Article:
Tuesday, August 18, 2009

Public Nuisance?

A few months ago I took out the swath of grass between the street and the curb and put in a raised garden bed.  It had been wasted space that just ended up looking shabby and I was tired of picking up other people's dogs' poop.  I thought some peas, beans, and zinnias might brighten up the space and provide us with some fresh vegetables. 
(This is how it looked back in June when we got the ticket)

The City of New Haven saw it differently and demanded that I remove the garden.  The penalty for failure to comply is a $100.00 fine for each citation.  So far I have only gotten the one citation and I have mostly just ignored it.  When I read the statute under which I was warned, the official charge said "Public Nuisance."  
Here is how the garden now looks, in all its glory.  In a city that is objectively not all that beautiful, is this really a public nuisance?

Wednesday, August 12, 2009

Talking Schmidt

I was in the car with Isabel last week when we heard a story on the radio about Google CEO Eric Schmidt and his decision to step down from his post on the Board of Directors of Apple.  Over the years I have grown accustomed to translating NPR newspeak into language Isabel can better understand, and when I noticed her in the rearview mirror listening intently to the story I began to prepare a version of the story she could understand.

            Right on cue as the story ended Isabel opened her mouth, only it wasn’t to ask the question I thought she was going to ask.  Instead, she said, “Eric Schmidt’s name sounds like a bad word—like you could use it as a curse word.”  That sounded right to me and the two of us giggled our agreement about the Google executive’s last name.

            And then we created a game that has kept Isabel, Erica, and me busy and amused off and on for more than a week now.  It goes like this:

1)    Think of a saying, expression, or phrase that usually involves the word “shi*”

2)    Turn the word “shi*” into “Schmidt”

(NOTE:  Steps one and two are done silently, in your head.)

3)    Create a story or scenario designed to get the other people in the game to guess the phrase, saying, or expression.

For example, when the founder of Google has a couple of glasses of wine and then starts to get very philosophical, that would be “deep Schmidt.”

See how many of the following you can get:


1)    Eric Schmidt was sitting at an outdoor cafĂ© with his wife, enjoying a quiet lunch, when a childhood friend of his wife approached the two.  The friend went right to Wendy and the two dove right into a long conversation.  After a while, Wendy’s friend said to Wendy, “aren’t you going to introduce us?”


2)    Eric Schmidt leaves Google and devotes his life to quiet contemplation, good deeds, and selflessness.  The Catholic Church recognizes his goodness.


3)    Early one Tuesday Eric Schmidt stopped at his favorite coffee shop on the way to work and bought a double tall vanilla latte.  On Wednesday, Eric Schmidt did the exact same thing.


4)    Eric Schmidt’s brother bought him a jacket, but when Eric tried it on, it was VERY tight.  The jacket was ______ __ _______.


5)    As children, Eric and his three siblings were on the playground just as a huge game of kickball was being organized.  Two captains were named and they began choosing players one by one.  It became clear that one of the captains had something against the Schmidt children.  No matter what, this particular captain simply would NOT pick a Schmidt.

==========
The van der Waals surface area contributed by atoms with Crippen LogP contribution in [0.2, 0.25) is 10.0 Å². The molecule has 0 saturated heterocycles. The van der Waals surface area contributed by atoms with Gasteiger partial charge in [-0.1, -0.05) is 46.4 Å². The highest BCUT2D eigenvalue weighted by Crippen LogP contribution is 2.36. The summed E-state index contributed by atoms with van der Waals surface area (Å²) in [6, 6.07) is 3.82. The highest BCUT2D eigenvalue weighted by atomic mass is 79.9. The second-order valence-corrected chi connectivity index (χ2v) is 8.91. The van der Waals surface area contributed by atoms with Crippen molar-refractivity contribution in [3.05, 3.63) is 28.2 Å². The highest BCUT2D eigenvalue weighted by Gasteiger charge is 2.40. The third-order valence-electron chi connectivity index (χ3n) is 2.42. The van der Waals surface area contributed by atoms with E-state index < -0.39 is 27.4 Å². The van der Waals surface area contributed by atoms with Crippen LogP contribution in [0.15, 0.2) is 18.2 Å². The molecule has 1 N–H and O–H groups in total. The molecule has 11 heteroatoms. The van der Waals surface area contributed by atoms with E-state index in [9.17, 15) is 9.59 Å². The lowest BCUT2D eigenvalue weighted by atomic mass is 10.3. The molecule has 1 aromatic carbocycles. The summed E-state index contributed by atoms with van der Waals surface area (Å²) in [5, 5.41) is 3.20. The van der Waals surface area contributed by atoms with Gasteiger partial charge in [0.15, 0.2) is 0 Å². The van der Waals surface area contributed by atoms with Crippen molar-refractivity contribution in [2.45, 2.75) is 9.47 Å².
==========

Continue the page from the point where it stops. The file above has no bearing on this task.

6)    Eric Schmidt shared a room with one of his brothers as a kid.  The room got very hot in the summer sometimes.  They had a window of unusual size and shape, so they could not put a window air conditioner in.  Instead, they had a large fan.  Once, it broke.  Eric unplugged it, got out his tool kit, took it apart, fixed a frayed wire, reassembled the fan, and STILL it did not work.  In frustration, he struck the uncooperative appliance.  Then it worked.


7)    In the Schmidt family there is Eric Schmidt, Wendy Schmidt, Eric Schmidt, Jr., Emily Schmidt, and their pet canine.



So, do you know your Schmidt?  If you think of any others, feel free to add them as a comment to this post.

Answers: She didn't know Schmidt, holy Schmidt, same Schmidt different day, full of schmidt, didn't take any Schmidt, Schmidt hit the fan, dog Schmidt

Sunday, August 2, 2009

Punch Buggy Red--NO Punchbacks

Sometimes while teaching or talking with friends I make reference to Bible stories.  When teaching Lord of the Flies to my fifth and sixth graders this year, I referred to Cain and Able.  Just recently I dropped an allusion to Lot’s wife leaving Sodom and Gomorrah into a conversation I was having with a well-educated friend.  In both cases, the references fell flat and the listeners were left with quizzical expressions.

Whenever this happens, I blame the parents.  (As a teacher I am more-than-inclined to place responsibility where it squarely belongs—with parents.)  So, when my daughter Isabel heard a reference to “slug bug” and got the same quizzical look on her face, I stepped right in and caught her up to speed.  I grew up in Delaware and we called the game “Punch Buggy.”  Erica grew up in Montana and she called it “Slug Bug.”  Whatever you call it, the rules seem to be pretty much the same across the country.

From what I can tell, the game has been played in America for at least 40 years.  If you know how to play, then just remember when we next see each other, I owe you a punch.  If you don’t know how to play, follow this link and get started.